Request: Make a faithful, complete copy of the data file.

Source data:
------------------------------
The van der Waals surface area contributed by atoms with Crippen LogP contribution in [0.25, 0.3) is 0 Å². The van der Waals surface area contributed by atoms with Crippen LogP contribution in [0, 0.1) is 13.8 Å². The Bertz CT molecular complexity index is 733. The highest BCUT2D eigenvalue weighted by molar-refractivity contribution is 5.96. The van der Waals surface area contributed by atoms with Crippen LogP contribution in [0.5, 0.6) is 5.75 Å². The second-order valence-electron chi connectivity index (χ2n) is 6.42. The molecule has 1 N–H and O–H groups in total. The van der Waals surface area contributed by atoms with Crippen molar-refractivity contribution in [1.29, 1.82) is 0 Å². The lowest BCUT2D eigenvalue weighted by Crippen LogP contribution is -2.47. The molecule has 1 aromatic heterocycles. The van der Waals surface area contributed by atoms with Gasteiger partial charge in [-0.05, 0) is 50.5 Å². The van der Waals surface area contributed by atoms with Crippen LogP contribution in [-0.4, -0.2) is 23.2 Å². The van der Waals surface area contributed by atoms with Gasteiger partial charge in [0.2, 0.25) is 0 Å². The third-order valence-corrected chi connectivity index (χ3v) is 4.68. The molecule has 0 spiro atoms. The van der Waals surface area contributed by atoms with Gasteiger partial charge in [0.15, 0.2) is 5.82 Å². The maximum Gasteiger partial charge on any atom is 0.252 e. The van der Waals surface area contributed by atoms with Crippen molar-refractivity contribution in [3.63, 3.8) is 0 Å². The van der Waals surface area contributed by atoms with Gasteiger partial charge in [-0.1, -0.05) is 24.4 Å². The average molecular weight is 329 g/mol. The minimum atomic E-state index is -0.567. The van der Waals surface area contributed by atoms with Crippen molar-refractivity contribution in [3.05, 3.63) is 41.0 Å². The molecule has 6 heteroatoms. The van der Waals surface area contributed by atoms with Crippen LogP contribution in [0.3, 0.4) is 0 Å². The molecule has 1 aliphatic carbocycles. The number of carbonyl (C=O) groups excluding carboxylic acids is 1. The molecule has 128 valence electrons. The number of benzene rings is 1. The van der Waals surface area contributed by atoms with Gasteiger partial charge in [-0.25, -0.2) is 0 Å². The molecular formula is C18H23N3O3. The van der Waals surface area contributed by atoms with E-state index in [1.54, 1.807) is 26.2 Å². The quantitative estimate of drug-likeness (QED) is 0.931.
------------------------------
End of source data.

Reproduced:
The van der Waals surface area contributed by atoms with Crippen LogP contribution in [0.25, 0.3) is 0 Å². The van der Waals surface area contributed by atoms with Crippen LogP contribution in [0, 0.1) is 13.8 Å². The Bertz CT molecular complexity index is 733. The highest BCUT2D eigenvalue weighted by molar-refractivity contribution is 5.96. The van der Waals surface area contributed by atoms with Crippen LogP contribution in [0.5, 0.6) is 5.75 Å². The second-order valence-electron chi connectivity index (χ2n) is 6.42. The molecule has 1 N–H and O–H groups in total. The van der Waals surface area contributed by atoms with Crippen molar-refractivity contribution in [1.29, 1.82) is 0 Å². The lowest BCUT2D eigenvalue weighted by Crippen LogP contribution is -2.47. The molecule has 1 aromatic heterocycles. The van der Waals surface area contributed by atoms with Gasteiger partial charge in [-0.05, 0) is 50.5 Å². The van der Waals surface area contributed by atoms with Crippen LogP contribution in [-0.4, -0.2) is 23.2 Å². The van der Waals surface area contributed by atoms with Gasteiger partial charge in [0.2, 0.25) is 0 Å². The third-order valence-corrected chi connectivity index (χ3v) is 4.68. The molecule has 0 spiro atoms. The van der Waals surface area contributed by atoms with Gasteiger partial charge in [0.15, 0.2) is 5.82 Å². The maximum Gasteiger partial charge on any atom is 0.252 e. The van der Waals surface area contributed by atoms with Crippen molar-refractivity contribution in [3.63, 3.8) is 0 Å². The van der Waals surface area contributed by atoms with Gasteiger partial charge in [-0.1, -0.05) is 24.4 Å². The average molecular weight is 329 g/mol. The minimum atomic E-state index is -0.567. The van der Waals surface area contributed by atoms with Crippen molar-refractivity contribution in [3.05, 3.63) is 41.0 Å². The molecule has 6 heteroatoms. The van der Waals surface area contributed by atoms with Crippen LogP contribution in [0.3, 0.4) is 0 Å². The molecule has 1 aliphatic carbocycles. The number of carbonyl (C=O) groups excluding carboxylic acids is 1. The molecule has 128 valence electrons. The number of benzene rings is 1. The van der Waals surface area contributed by atoms with Gasteiger partial charge in [-0.25, -0.2) is 0 Å². The molecular formula is C18H23N3O3. The van der Waals surface area contributed by atoms with E-state index in [1.54, 1.807) is 26.2 Å². The quantitative estimate of drug-likeness (QED) is 0.931.